As for the ensemble, “culturally correct” critics might find some of the  casting to be eyebrow-raising. Bass Morris Robinson—an African American from Atlanta, who played the Turk Osmin in LA Opera’s 2017 production of Mozart’s The Abduction from the Seraglio; the Italian Sparafucile in their 2018 production of Verdi’s Rigoletto; and the Grand Inquisitor in the 2018 production of Verdi’s Don Carlo—portrays Parsi Rustomji, an Indian who migrated to South Africa, where he became a backer of Gandhi. Similarly, South Korean soprano So Young Park and Chinese mezzo-soprano Niru Liu both depict Caucasian women, respectively, Muscovite Miss Schlesen (Gandhi’s secretary) and Englishwoman Mrs. Jane Alexander, who bravely rescued Gandhi from a Caucasian mob that viciously assaulted him. And so on.

This is not to be an ethnic nitpicker and to say that this cross-cultural, nontraditional casting is wrong: After all, Mary Martin was a female renowned for playing the male Peter Pan. And acting is largely about pretending. But ethnic authenticity in casting is an important issue nowadays and deserves to be discussed, considered and pondered. For instance, the “new” Orson Welles movie just coming out, The Other Side of the Wind, is full of racial (and sexual) anachronisms. Oja Kodar (who also shares writing credits for this film finally “finished” and being released 40-plus years after it was shot) portrays a character called “Actress,” a highly sexualized woman archaically referred to as a “Red Indian” and most unfortunately in a bit of bad timing—considering the recent Elizabeth Warren DNA brouhaha—as “Pocahontas.” In fact, Kodar is from near Zagreb, Croatia, in what was at the time Yugoslavia, and apparently doesn’t have a single drop of indigenous blood. Yet she plays a role Native Americans may consider to be redolent with sexual stereotypes of tribal women.

Representational standards change over time. In the opera house, roles call for very specific voice types and there simply are not enough appropriately trained performers for every role that composers write. Another value, not opposing but complementary, is that of giving accomplished singers from formerly excluded categories the chance to prove their artistic mettle in roles formerly reserved for Caucasians only.

A flawed masterpiece: Some political problems

To be sure, Glass’s Gandhi has grandeur, but setting aside the subject of unconventional casting, this does not mean his operatic near-masterpiece is without flaws. Gandhi’s record in South Africa is not without blemish and always worthy of the honorific “Mahatma,” which can be translated as “venerable one” or “great soul.” While he organized non-indigenous Indian migrant laborers, some consider Gandhi to have been racist against African natives. It is outside the scope of this review to argue the historical merits of this argument, but Glass’s elegiac opera completely overlooks Gandhi’s purported racism against Blacks and in doing so arguably does a disservice to the cause of liberation.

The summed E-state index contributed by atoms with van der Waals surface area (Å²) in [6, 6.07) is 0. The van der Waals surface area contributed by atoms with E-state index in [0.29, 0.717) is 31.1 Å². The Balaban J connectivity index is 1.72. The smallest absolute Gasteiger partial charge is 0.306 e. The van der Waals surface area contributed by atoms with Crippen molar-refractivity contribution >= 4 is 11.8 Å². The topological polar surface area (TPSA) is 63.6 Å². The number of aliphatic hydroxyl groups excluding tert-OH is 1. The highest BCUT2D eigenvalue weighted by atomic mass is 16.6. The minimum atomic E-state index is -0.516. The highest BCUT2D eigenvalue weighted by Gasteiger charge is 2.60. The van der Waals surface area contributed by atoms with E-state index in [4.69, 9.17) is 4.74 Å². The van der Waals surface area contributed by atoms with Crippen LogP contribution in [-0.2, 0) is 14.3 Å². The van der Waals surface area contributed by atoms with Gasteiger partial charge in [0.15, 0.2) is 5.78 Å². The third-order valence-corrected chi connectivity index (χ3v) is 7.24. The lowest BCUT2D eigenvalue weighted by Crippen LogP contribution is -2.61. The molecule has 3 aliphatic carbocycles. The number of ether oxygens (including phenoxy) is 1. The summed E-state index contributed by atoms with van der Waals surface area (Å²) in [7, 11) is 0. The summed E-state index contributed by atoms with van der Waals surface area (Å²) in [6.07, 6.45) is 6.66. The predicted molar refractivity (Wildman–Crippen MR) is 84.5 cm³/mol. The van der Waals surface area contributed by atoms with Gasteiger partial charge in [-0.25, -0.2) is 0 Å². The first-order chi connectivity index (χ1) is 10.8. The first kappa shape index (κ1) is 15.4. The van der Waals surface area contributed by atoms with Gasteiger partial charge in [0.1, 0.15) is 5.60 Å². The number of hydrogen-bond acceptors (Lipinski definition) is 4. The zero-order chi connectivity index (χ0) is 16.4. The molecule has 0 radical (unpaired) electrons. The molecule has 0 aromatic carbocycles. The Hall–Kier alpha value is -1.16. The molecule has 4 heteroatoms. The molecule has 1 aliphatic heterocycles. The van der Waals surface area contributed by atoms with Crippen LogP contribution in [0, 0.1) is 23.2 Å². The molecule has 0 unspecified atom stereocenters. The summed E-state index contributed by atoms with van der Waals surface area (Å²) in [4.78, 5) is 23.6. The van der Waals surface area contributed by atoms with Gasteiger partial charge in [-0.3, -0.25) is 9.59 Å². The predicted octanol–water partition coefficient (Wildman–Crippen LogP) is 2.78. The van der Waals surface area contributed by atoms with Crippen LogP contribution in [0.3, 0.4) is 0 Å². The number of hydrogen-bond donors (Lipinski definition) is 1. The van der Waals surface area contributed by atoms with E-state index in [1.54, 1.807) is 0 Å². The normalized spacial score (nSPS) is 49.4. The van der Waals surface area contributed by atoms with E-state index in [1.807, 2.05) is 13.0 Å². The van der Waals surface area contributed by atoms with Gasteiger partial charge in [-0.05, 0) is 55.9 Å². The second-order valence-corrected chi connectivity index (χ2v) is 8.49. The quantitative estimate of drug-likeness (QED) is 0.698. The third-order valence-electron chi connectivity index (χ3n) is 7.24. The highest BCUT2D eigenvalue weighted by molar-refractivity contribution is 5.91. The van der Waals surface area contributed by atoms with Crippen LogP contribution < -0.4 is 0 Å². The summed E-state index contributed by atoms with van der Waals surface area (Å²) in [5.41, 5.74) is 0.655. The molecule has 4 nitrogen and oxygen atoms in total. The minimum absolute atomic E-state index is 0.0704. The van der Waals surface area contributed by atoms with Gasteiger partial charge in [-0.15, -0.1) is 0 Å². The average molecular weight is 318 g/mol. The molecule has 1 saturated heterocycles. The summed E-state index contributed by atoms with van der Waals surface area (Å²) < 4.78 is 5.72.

To compound matters, like the actors portraying the opera’s other “guardian spirits”—Leo Tolstoy in Act I and Act II’s Indian poet Rabindranath Tagore—Martin Luther King Jr. is entirely silent throughout Act III. With his back facing the audience, a mute Martin is viewed on high at a podium gesticulating, as he delivers his world famous “I Have a Dream” speech during 1963’s March on Washington for Jobs and Freedom. Tolstoy and Tagore—who won the Nobel Prize for Literature in 1913—are best known for their writing. While Dr. King, too, was an author, I daresay in terms of modes of communication, he was best known as an orator. Although King is commonly considered to be an acolyte of Gandhi as “the guiding light of our technique of non-violent social change,” to render this renowned speechmaker silent seemed tone deaf on Glass’ part.

Cory Weaver

Furthermore, a strong case can be made against the kind of passive resistance and civil disobedience Gandhi and King practiced in favor of more militant means of self-defense and struggle. But again, this debate is beyond the scope of an opera review. However, these points bear being brought up, especially given the fact that Satyagraha is an explicitly political opera.

Gandhi-palooza

Nevertheless, despite these misgivings and concerns, with its sublime sonic sensibility Satyagraha is at the top of the list of operas I’ve ever been fortunate enough to see. It is majestic, moving, a sheer exultation and exaltation of the human spirit through music, movement, acting and sets, and of a movement against injustice and for equality. Seeing/hearing Satyagraha is truly a spiritual experience. We can never get enough of these. With this opera Glass has given us one of the art form’s immortal greats— indeed this LA Opera production surpasses its 2013 Einstein at the Beach and the Egyptian-themed 2016 Akhnaten, which were both stellar versions of the composer’s trilogy of heroic operas.

With Satyagraha Philip Glass transports us to the higher realms of cosmic consciousness. It’s a lot more enlightening to ride in one of Krishna’s chariots than in a yellow cab.

Remaining performances of Satyagraha are Thurs., Nov. 8 at 7:30 pm and Sun., Nov. 4 at 2:00 pm, at the Dorothy Chandler Pavilion, 135 N. Grand Ave., Los Angeles 90012. For tickets and other information see the LA Opera webpage here.


CONTRIBUTOR

Ed Rampell
Ed Rampell

Ed Rampell is an L.A.-based film historian/critic and co-organizer of the 70th Anniversary Commemoration of the Hollywood Blacklist.